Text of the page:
Religionists on Supreme Court Damage Rights of WomenPosted: December 28, 2010
It’s obvious the real legacy of Dubya Bush will be his assault on the fundamental secular nature of the United States through court appointments. Republicans–and their appointees–appease people with such extreme religious views that we will need to remain vigilant for some time. These people murder doctors in their churches and harass women at health clinics day-in-and-day-out. They’ve done these things obsessively and zealously for over 45 years.
I think I’ve told you that I was stalked, slandered, and made generally miserable by the omnipresent fascist elements of the anti-choice movement just under 20 years ago as a young mother and economist running for state legislature. The only group to not only oppose me–but go out of their way to ensure nothing truthful about me or my positions was put out there–were religionists.
It doesn’t surprise me that the continuing hotbed of theocratic insanity in the entire area continues to be Nebraska. This is a state whose hallmark of fame right now is its continual brain drain and DINO Senator Ben Nelson who blackmailed the entire country for his vote on health care. Another big mistake made by the state was to put term limits on all its unicameral members ensuring they have a perpetual revolving door of hit and run policies. No wonder people leave that state in droves. Your entire life is in the hands of religious fanatics and the amateurs they bring to office.
The right’s continual obsession with letting women die or suffer to bring nonviable pregnancies to term is nothing but torture-based public policy laced with the sanctimonious mythology of “Eve made us all deserve to die in childbirth” . Here’s the latest craziness from Nebraska that will undoubtedly be given attention by even crazier people like Justices Thomas, Alito, and Scalia; the Republican version of the Spanish Inquisition. No science or medical facts here folks, just religious dogma from the dark ages please!
Gonzales v. Carhart was the 2007 court decision that values religious dogma over science, medicine, reason, and facts. It’s set the perpetual Nebraska industry of manufacturing laws to test Roe v. Wade in action. Millions of tax dollars will now go into defending a distinctly warped view of medicine. This one is based in the absolute lie of ‘fetal pain’ in early term pregnancies set up by Justice Kennedy. Kennedy also basically wrote that women were too stupid to realize they might come out of an abortion traumatized. He’s just one more adherent of that 3rd century mythology that needs to go away.
A long line of Supreme Court precedents seemed to stand in his way. But Flood believes that a 2007 decision offers hope for him and other state legislators looking for ways to restrict abortion.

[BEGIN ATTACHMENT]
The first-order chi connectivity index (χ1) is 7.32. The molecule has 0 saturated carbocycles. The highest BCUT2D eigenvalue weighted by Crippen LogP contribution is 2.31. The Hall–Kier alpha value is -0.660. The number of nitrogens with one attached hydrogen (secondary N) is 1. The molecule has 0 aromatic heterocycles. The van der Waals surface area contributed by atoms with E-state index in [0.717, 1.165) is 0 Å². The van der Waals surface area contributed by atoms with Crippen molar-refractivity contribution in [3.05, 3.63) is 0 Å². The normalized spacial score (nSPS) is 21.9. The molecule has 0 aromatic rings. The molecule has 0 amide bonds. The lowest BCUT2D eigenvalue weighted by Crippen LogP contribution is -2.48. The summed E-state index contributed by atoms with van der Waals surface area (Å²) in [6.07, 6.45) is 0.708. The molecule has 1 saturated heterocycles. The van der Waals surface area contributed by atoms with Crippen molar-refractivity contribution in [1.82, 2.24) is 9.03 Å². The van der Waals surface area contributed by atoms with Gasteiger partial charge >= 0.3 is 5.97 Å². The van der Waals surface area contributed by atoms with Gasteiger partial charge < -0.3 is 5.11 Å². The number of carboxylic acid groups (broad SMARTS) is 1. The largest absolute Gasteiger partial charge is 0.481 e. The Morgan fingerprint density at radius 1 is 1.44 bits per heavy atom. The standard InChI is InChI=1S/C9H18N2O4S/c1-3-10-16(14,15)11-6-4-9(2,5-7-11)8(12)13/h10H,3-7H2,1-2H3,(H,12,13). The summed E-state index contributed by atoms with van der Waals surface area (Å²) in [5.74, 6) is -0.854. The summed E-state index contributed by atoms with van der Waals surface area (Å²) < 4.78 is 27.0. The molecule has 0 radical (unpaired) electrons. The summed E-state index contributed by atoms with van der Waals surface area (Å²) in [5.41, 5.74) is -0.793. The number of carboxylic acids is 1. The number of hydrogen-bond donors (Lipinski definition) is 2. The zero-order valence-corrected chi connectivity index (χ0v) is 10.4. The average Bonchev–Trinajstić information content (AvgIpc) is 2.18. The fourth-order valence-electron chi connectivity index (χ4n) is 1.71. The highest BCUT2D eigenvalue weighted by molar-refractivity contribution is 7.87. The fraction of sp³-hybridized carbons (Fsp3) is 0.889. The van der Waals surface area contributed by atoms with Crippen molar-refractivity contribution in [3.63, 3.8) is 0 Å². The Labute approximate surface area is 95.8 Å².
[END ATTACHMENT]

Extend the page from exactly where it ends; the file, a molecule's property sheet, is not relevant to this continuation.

Using that decision as a road map, this spring Flood wrote and won passage of legislation that bans abortions after 20 weeks. Introducing into law the concept of “fetal pain,” it marked the first time that a state has outlawed the procedure so early in a pregnancy without an exception for the health of the woman.
The law shut down LeRoy Carhart, the provider who had planned to expand his practice outside Omaha and provide late-term abortions to women across the Midwest.
The importance of Flood’s bill is likely to be felt far beyond Nebraska. Abortion opponents call it model legislation for other states and say it could provide a direct challenge to Supreme Court precedents that restrict government’s ability to prohibit abortion before a fetus can survive outside the womb. (It also prompted Carhart to shift his practice east, and he has since opened a late-term practice in Germantown, outside Washington.)
Critics of abortion hail the law as the most prominent and promising outcome of the Supreme Court’s 2007 decision, in which, coincidentally, Carhart was the lead plaintiff.
The 5 to 4 decision in Gonzales v. Carhart turned away Carhart’s challenge to the federal ban on “partial birth” abortion and appeared to mark a significant change in the high court’s balancing of a woman’s right with the government’s interest.
The ruling was a key moment in the emerging identity of the court headed by Chief Justice John G. Roberts Jr., who marked his fifth anniversary on the court this fall.
‘Fetal Pain” has no more basis in reality than virgin births and immaculate conception, yet here it is, threatening the ability of a woman to self determination, privacy, and life. There is also no such thing as ‘partial birth’ abortion. The entire thing is a public relations sham with no basis in anything but the desire of a bunch of crazed religionists to inflict their personal religious dictum on every one else. Since they can’t convert us all, they’ll force the law to recognize their extreme views through reckless Republican court appointments.
Kennedy’s ruling in the case–and his very words–are a warning to people who don’t like the government involved in their most personal and private decisions. It inspired Ruth Bader Ginsberg–a life long champion of women’s rights–to write a response and dismantle Kennedy’s attempt to logically explain a ruling based not on law, precedent, or logic. Kennedy’s rambling diatribe was both intellectually and legally weak. Its main tenets were clearly based in his own rooted need to defend his own narrow patriarchal misogynistic religious view instead of examine evidence and prior rulings.
He noted that the Casey decision affirmed the right to abortion before viability. But he said it also established that “government has a legitimate and substantial interest in preserving and promoting fetal life.”